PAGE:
A mother who was punched to the floor in her own home by yobs was stunned when police advised her not to call officers to her house – because it would ‘escalate’ the problem. Nikki Collen, 39, begged officers for help after a thug kicked in her front door and punched her to the floor in her hallway. After her attacker fled, Nikki rang Warwickshire Police who promised to send an officer to her home in Kenilworth.
But an hour later she received a phone call from a woman police officer who told her it would be better if police did not attend because it might inflame the situation.
Mother-of-two Nikki, who is studying an Open University degree in nursing, said: ‘I couldn’t believe it. ‘I was attacked and wanted to report it but the officer was persuading me not to press charges. ‘She even told me that if the bullies saw a police officer at my home it could escalate the problem further. ‘I was so scared I asked what I should do and she told me to try and sort it out on my own. I was really upset and felt really alone. ‘It’s a horrendous way to live and has got to the stage where I fear going out because of the abuse I will get. ‘I can’t cope with it and need some help from authorities. I’ve just had enough and need to move. Why should I put up with this?’
Nikki, who lives with her son Josh, 17, and daughter Demi, 13, have been subjected to a terrifying campaign of harassment after a minor dispute over a bottle of hair conditioner last December. Since then the family have been sworn at, had used condoms hurled at their house, had their windows smashed and graffiti scrawled on their home. Nikki said the police had been called on numerous occasions but no charges had ever been brought against the bullies.
She added: ‘I am on anti-depressants, my nerves are shot to pieces and I’m terrified of walking out my front door. ‘This is no way to live. When it’s got really bad, I have to admit I have thought about ending it but I’m determined not to be beaten by the bullies who are acting like they are above the law. ‘All I want is a bit of support from the police.’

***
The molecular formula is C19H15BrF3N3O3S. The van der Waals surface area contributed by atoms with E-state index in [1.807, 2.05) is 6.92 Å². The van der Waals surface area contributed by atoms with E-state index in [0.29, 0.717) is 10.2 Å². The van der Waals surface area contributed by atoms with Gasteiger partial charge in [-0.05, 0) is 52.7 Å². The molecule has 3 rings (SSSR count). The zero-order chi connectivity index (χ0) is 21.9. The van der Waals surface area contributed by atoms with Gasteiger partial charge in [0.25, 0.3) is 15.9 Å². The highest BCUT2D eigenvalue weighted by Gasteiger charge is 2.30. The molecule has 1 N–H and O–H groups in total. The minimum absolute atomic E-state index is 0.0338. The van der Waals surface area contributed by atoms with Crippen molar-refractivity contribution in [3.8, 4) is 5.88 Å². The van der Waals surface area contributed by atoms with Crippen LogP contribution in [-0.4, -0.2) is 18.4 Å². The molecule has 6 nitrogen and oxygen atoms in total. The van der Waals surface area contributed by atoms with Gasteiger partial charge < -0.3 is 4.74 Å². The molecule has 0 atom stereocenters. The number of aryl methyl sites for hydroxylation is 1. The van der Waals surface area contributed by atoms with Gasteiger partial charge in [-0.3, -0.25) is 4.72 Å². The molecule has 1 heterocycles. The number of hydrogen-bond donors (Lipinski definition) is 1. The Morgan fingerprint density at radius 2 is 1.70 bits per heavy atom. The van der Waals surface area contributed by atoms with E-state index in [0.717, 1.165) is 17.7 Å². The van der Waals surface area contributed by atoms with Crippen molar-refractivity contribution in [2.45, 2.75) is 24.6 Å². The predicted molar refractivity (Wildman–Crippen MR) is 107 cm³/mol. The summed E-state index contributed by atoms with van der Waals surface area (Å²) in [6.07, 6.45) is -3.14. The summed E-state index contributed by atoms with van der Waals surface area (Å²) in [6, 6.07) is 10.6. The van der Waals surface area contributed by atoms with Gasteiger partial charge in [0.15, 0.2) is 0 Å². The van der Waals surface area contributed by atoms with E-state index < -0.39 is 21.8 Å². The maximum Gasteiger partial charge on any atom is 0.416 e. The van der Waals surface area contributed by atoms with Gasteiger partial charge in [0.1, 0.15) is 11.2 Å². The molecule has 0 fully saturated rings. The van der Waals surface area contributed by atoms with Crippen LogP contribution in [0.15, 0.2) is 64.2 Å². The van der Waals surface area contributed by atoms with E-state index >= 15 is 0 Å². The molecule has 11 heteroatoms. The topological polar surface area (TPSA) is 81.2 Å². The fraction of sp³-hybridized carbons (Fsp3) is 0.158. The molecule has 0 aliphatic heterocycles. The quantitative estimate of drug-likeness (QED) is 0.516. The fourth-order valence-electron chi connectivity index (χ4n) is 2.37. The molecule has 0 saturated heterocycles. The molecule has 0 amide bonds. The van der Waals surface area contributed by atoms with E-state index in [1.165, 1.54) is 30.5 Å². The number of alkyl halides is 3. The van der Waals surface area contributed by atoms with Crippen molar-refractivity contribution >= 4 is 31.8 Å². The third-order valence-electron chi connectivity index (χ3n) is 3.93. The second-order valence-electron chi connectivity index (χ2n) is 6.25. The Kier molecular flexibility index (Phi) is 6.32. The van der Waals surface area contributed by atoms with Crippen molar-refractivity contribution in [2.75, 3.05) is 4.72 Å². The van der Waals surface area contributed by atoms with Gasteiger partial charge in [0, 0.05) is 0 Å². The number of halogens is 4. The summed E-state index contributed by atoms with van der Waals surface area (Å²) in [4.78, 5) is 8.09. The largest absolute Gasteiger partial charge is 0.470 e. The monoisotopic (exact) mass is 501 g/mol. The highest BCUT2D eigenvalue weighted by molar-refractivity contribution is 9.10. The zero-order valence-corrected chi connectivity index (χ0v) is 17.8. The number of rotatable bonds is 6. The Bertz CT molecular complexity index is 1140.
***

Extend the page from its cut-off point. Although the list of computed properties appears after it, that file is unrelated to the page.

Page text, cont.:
The family’s problems have haunting comparisons to the case of Fiona Pilkington and her disabled daughter Francecca Hardwick, who were driven to their deaths after an 11-year bully campaign. Nikki said: ‘I’ve read in the papers about Mrs Pilkington and just think the police simply don’t care. ‘If they can ignore that family for 11 years what hope have I got?’
A Warwickshire Police spokeswoman confirmed a female officer had spoken to Nikki about the attack on Saturday, September 19. She said: ‘The policing team have had some involvement in ongoing issues in the street. ‘We have also been working closely with the local authority regarding tenancy agreements and ongoing neighbour disputes.’ [In other words they only want to relocate the bullies. No thought of prosecution]
Two policewomen’s crawling babies are nothing to do with Ofsted
A government’s job is to protect us from strangers, not our mates
No, really, this is it. Bring on the revolution. Man the Lego barricades! Devise Pampers dirty-bombs! Send in stormtroops to smear puréed apple and vomit over the concrete barricades of Westminster! Ofsted, that giant mutant Godzilla of the education world, has finally stepped over the last line and shown how deeply the State despises us.